Author Q and A
Illustration by Polina Flegontovna
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Pipeline contributor Dick Bucci, chief analyst at Pelorus Associates, and Patrick Botz, VP of Workforce Optimization at Voice Print International (VPI), have announced the release of their new book, OPTIMIZE: Workforce Optimization & Customer Engagement Best Practices. It’s a useful guidebook with hundreds of proven contact center optimization strategies, tips and tools. VPI is offering a complimentary copy of the digital edition, and hard copies are also available for purchase online.

The authors recently shared some insights about the book with Pipeline.

Download your complimentary copy of the digital edition of the book at: http://www.VPI-corp.com/OPTIMIZE-Book
Download a complimentary copy of the digital edition here.

How is OPTIMIZE different from other contact center handbooks?
This is more than a how-to book. Of course we provide valuable tips on how to improve contact center quality and performance, but more than that, we provide a very comprehensive overview of the history, contribution, function and technology of the contact center industry.

This overview helps put the more granular discussion of best practices and technology into perspective.

Who can benefit most from reading OPTIMIZE?
Our book is is structured to provide valuable information for everyone within the contact center—executives, managers, analysts and agents—as well as for employees of other customer-facing functions.

VPs and directors will gain a deeper understanding of the strategic value of the contact center toward shaping the customer experience. They’ll also learn how to establish a framework for continuous improvement using Lean Six Sigma principles (chapter 2), define the metrics that really matter (chapter 4), and leverage BI and analytics tools to uncover and take action on the vast business intelligence that resides within the contact center (chapters 6 and 7).

Managers and supervisors will find value in the discussions about aligning contact center goals with corporate goals, how to effectively measure and improve first-contact resolution (chapter 10), and improving agent performance through coaching and e-learning (chapter 11).

Quality auditors and supervisors will benefit from chapter 8 which explains how to measure and analyze contact center quality more effectively.

Workforce managers will benefit from chapter 5 on developing an agile workforce forecasting and scheduling strategy.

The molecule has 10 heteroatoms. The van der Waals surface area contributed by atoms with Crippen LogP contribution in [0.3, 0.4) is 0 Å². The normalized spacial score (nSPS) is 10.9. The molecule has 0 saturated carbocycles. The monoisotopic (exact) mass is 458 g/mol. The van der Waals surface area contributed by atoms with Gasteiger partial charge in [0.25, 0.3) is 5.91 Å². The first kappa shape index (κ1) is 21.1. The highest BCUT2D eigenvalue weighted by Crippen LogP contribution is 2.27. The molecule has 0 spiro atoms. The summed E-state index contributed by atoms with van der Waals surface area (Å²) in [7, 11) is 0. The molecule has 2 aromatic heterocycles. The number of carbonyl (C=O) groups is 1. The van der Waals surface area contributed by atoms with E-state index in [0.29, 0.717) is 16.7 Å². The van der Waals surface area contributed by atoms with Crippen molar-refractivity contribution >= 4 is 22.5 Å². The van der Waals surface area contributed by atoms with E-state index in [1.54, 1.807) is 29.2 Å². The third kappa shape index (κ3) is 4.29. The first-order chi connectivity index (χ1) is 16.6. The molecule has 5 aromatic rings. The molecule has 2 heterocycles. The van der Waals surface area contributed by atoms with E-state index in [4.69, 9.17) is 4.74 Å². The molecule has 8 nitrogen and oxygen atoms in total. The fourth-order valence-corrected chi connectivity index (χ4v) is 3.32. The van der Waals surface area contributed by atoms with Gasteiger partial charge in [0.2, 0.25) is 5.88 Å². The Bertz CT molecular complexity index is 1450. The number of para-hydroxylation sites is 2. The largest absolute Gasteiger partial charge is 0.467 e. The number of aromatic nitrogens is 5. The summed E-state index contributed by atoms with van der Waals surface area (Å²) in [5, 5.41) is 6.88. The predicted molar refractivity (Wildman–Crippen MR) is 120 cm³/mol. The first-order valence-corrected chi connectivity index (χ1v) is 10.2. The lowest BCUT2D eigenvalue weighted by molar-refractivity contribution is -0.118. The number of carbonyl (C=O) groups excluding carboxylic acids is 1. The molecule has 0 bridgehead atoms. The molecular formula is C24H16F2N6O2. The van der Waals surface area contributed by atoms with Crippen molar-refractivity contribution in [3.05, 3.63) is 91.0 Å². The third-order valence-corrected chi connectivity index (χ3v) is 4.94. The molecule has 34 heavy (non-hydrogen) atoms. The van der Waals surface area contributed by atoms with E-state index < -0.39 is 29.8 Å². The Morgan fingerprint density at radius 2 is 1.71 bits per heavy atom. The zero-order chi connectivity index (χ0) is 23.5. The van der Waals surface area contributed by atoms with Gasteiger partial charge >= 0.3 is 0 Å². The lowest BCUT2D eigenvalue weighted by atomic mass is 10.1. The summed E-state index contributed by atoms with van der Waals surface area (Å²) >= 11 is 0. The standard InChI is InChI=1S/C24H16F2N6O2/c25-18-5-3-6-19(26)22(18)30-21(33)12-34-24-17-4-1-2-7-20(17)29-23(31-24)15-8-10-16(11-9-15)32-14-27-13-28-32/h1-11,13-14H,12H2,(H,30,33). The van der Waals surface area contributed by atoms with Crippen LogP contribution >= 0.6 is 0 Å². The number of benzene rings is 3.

Agents will benefit from the chapters on the history of the modern contact center (chapter 1) and the importance of creating a customer-focused culture (chapter 3).

What sources did you rely on in preparing this book?
We relied on the contributions of noted analysts, trade associations and industry writers. We also drew upon our extensive personal experiences in the contact center industry, our network of subject-matter experts, and included several impressive case studies from advanced users of contact center technologies and modern processes. Key contributors are listed in the acknowledgments and references section.

How can contact centers most effectively use the information contained in OPTIMIZE?

  • Training: Relatively devoid of jargon, this is a valuable primer for employees who are new to the contact center.
  • Improving the customer experience: This book introduces important metrics for measuring the customer experience and effective tools for motivating agents and improving call quality.
  • Technology planning: We review the essential tools such as quality monitoring, workforce management, contact center business intelligence (BI) and reporting, speech and data analytics, e-learning, coaching and voice of the customer surveying methods. We point out important trends such as the move toward omnichannel analytics, intelligent desktops and smart IVRs that use artificial intelligence. The discussion is objective and analytical, with the aim to assist any size organization with the broader objective of improved business performance. This book is not a sales pitch.
  • Educating department heads and staff of other customer facing functions: With its own terminology and unique metrics and processes, the functioning of the contact center may be a bit of a mystery to sales, marketing, tech support, collections and other customer-facing functions. This book can help with bridging the gaps between departments, as these parallel functions often encounter the same challenges and could benefit from contact center technology and management practices.
  • Educating senior leadership: Improving the quality of customer care is now a top priority of major organizations. This raises the visibility of the contact center to the executive management level. It is very important that senior leaders have a good understanding of the contribution of the contact center and the importance of supporting this essential function—when its business intelligence potential is well understood and used, the value of the contact center gains strategic importance.
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